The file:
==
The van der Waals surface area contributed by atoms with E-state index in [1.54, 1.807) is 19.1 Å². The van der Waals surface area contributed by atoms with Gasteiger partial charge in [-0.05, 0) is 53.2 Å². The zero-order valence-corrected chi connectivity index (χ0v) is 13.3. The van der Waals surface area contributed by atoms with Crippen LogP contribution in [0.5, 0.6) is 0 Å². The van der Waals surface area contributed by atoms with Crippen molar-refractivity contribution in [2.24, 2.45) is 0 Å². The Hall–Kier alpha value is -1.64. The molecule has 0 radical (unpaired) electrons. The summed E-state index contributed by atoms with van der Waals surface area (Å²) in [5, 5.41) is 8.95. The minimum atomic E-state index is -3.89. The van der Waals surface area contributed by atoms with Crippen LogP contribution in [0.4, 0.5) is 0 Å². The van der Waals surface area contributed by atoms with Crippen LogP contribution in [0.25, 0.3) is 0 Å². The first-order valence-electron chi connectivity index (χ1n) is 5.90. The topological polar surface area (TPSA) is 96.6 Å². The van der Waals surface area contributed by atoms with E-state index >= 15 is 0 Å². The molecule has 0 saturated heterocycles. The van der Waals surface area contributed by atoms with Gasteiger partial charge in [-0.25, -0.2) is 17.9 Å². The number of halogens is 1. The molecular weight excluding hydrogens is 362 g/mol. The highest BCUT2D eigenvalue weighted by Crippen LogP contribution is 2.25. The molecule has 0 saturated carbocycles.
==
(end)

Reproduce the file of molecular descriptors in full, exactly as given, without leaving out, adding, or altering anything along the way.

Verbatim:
The van der Waals surface area contributed by atoms with E-state index in [1.54, 1.807) is 19.1 Å². The van der Waals surface area contributed by atoms with Gasteiger partial charge in [-0.05, 0) is 53.2 Å². The zero-order valence-corrected chi connectivity index (χ0v) is 13.3. The van der Waals surface area contributed by atoms with Crippen LogP contribution in [0.5, 0.6) is 0 Å². The van der Waals surface area contributed by atoms with Crippen molar-refractivity contribution in [2.24, 2.45) is 0 Å². The Hall–Kier alpha value is -1.64. The molecule has 0 radical (unpaired) electrons. The summed E-state index contributed by atoms with van der Waals surface area (Å²) in [5, 5.41) is 8.95. The minimum atomic E-state index is -3.89. The van der Waals surface area contributed by atoms with Crippen LogP contribution in [0.4, 0.5) is 0 Å². The van der Waals surface area contributed by atoms with Crippen LogP contribution in [0.25, 0.3) is 0 Å². The first-order valence-electron chi connectivity index (χ1n) is 5.90. The topological polar surface area (TPSA) is 96.6 Å². The van der Waals surface area contributed by atoms with E-state index >= 15 is 0 Å². The molecule has 0 saturated heterocycles. The van der Waals surface area contributed by atoms with Gasteiger partial charge in [-0.25, -0.2) is 17.9 Å². The number of halogens is 1. The molecular weight excluding hydrogens is 362 g/mol. The highest BCUT2D eigenvalue weighted by Crippen LogP contribution is 2.25. The molecule has 0 saturated carbocycles.